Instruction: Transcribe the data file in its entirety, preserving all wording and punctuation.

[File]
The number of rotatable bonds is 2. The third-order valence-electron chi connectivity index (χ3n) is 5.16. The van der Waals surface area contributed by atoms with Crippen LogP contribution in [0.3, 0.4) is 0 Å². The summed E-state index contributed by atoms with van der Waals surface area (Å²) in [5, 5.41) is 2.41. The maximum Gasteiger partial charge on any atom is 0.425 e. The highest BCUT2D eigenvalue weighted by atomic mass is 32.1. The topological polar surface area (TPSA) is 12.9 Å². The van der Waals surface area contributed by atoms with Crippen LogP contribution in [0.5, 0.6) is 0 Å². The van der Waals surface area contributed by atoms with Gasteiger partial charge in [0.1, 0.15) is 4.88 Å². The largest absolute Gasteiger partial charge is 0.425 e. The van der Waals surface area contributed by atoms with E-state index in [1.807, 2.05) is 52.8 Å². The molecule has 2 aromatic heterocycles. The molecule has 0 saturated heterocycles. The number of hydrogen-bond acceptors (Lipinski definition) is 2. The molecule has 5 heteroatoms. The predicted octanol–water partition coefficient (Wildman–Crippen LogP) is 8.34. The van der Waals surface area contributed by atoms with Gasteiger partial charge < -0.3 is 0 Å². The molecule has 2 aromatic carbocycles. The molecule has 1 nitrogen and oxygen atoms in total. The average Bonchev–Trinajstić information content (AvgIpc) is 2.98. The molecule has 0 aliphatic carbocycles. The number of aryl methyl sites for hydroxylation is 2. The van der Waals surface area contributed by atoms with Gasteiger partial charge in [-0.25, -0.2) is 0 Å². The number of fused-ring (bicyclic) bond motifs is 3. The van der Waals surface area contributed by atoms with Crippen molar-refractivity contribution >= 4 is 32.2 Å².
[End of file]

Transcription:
The number of rotatable bonds is 2. The third-order valence-electron chi connectivity index (χ3n) is 5.16. The van der Waals surface area contributed by atoms with Crippen LogP contribution in [0.3, 0.4) is 0 Å². The summed E-state index contributed by atoms with van der Waals surface area (Å²) in [5, 5.41) is 2.41. The maximum Gasteiger partial charge on any atom is 0.425 e. The highest BCUT2D eigenvalue weighted by atomic mass is 32.1. The topological polar surface area (TPSA) is 12.9 Å². The van der Waals surface area contributed by atoms with Crippen LogP contribution in [0.5, 0.6) is 0 Å². The van der Waals surface area contributed by atoms with Gasteiger partial charge in [0.1, 0.15) is 4.88 Å². The largest absolute Gasteiger partial charge is 0.425 e. The van der Waals surface area contributed by atoms with E-state index in [1.807, 2.05) is 52.8 Å². The molecule has 2 aromatic heterocycles. The molecule has 0 saturated heterocycles. The number of hydrogen-bond acceptors (Lipinski definition) is 2. The molecule has 5 heteroatoms. The predicted octanol–water partition coefficient (Wildman–Crippen LogP) is 8.34. The van der Waals surface area contributed by atoms with Gasteiger partial charge < -0.3 is 0 Å². The molecule has 2 aromatic carbocycles. The molecule has 1 nitrogen and oxygen atoms in total. The average Bonchev–Trinajstić information content (AvgIpc) is 2.98. The molecule has 0 aliphatic carbocycles. The number of aryl methyl sites for hydroxylation is 2. The van der Waals surface area contributed by atoms with Gasteiger partial charge in [-0.25, -0.2) is 0 Å². The number of fused-ring (bicyclic) bond motifs is 3. The van der Waals surface area contributed by atoms with Crippen molar-refractivity contribution >= 4 is 32.2 Å².